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Jail time for UK tech bosses if they fail to keep children safe online

Jail time for UK tech bosses if they fail to keep children safe online
 

The UK’s Online Safety Bill evades defeat in its third reading in Parliament after Prime Minister Rishi Sunak surrenders to rebellious MPs and promises to add two-year prison sentences for tech firm managers who fail to keep children safe online, reports the BBC. Communications watchdog Ofcom is expected to regulate the legislation.

Almost 50 MPs from Sunak’s Tory party, with support from opposition MPs, had been calling for the prison terms, and threatened to reject the long-languishing Bill. Sunak said he will ensure similar – tighter – proposals are written in.

Lead Tory rebel Miriam Cates said that including personal criminal liability is the only way to create change and has been implemented in the financial services and construction sectors.

Criminal action would be launched if a tech company ignored repeated warnings from Ofcom to protect children.

The Bill comes under the Department for Culture, Media and Sport, whose Secretary of State Michelle Donelan said the criminal element is based on a recently-passed law in Ireland. Donelan said in a statement that while the amendment would not affect “those who have acted in good faith to comply in a proportionate way, it gives the Act additional teeth to deliver change and ensure that people are held to account if they fail to properly protect children.”

The Bill has now passed through the House of Commons and will begin the next stage of its never-ending journey, in the House of Lords. Albeit with fresh amendments before it even passes down the corridor.

Time for age verification tech

The possibility of criminal proceedings against a named representative means any tech or software introduced by online businesses to keep children out or safe will need to be robust.

“I find it hard to envisage criminal proceedings relating to age assurance if online services are making use of good-quality verification and estimation technology, independently tested and certified to the latest international standards,” Iain Corby, executive director of the Age Verification Providers Association (AVPA) tells Biometric Update.

“Regulators will want to encourage that behaviour, and jailing executives who do the right thing does not create an incentive for compliance so is unlikely to pass a public interest test for bringing a prosecution if that is the only issue. But this amendment will inevitably still concentrate the minds of business leaders on online safety and give them a stronger argument when justifying the required investments.”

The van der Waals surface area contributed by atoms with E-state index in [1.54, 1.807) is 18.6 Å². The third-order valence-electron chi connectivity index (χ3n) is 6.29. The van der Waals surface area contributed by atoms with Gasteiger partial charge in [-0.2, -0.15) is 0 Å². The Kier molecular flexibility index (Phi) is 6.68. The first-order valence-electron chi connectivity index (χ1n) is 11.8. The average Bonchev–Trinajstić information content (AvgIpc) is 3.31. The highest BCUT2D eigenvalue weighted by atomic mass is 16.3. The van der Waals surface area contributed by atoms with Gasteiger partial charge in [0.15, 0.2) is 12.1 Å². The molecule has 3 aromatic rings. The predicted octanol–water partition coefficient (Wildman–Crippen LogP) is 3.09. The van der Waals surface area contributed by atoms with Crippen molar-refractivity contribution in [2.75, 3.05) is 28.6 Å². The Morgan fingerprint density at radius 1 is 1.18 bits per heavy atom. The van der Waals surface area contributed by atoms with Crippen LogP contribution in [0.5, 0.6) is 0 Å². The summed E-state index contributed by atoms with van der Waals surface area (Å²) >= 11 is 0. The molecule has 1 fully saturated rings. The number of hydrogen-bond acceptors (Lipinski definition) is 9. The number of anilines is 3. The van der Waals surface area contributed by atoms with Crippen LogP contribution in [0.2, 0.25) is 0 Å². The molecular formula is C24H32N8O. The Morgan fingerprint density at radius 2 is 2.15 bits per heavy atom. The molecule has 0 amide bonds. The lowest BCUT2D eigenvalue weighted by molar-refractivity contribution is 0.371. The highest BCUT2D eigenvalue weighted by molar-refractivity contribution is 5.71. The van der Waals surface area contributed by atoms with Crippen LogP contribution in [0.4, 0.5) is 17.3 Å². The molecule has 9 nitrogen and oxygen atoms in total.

Age estimation and verification companies are ready to receive investment. The tech is also ready, according to Julie Dawson, chief policy and regulatory officer at UK-based digital identity firm Yoti. “There are now low-cost, scalable, privacy-preserving age verification solutions which can protect children from serious harm, and create safe, age-appropriate experiences.

“Yoti’s technology for age assurance is independently audited, working at scale globally, and can help companies comply with the proposed regulations,” Dawson adds. Her firm’s age estimation technology is already in use around the world for age checks for young Instagram users in certain circumstances.

“Businesses should be required to implement effective age verification and play their part in creating a safer online environment. Until this happens, children continue to be at risk every day.”

No smooth sailing, especially across English Channel

The legislation now passes to the upper chamber, the House of Lords. It is not expected to have a smooth journey.

“There should be no further delays to the Online Safety Bill because these solutions are ready now,” comments Yoti’s Dawson. “Individuals can just share the fact that they are over a certain age, and nothing else. This data minimisation approach protects the privacy of individuals, gives businesses confidence that someone is over the correct age, and prevents children from stumbling across explicit, harmful content.”

The amendments to the Bill drift somewhat into the absurd. Online activity is deemed to reflect crimes in the physical world. Illegal immigration gets its own section in Donelan’s statement, including “aiding, abetting, counselling, conspiring etc those offences by posting videos of people crossing the channel which show that activity in a positive light could be an offence that is committed online and therefore falls within what is priority illegal content.”

Tech companies such as social media would have to remove “positive” migrant boat crossing videos.

Meanwhile, research is suggesting that the internet might not be so bad for children overall. A study on Instagram direct messages in the Netherlands finds children may glean a lot more joy than sadness in their online activity, reports Fast Company.

Even Wikipedia has criticized the Bill as a volunteer-run site, saying it would “limit freedom,” reports the BBC.

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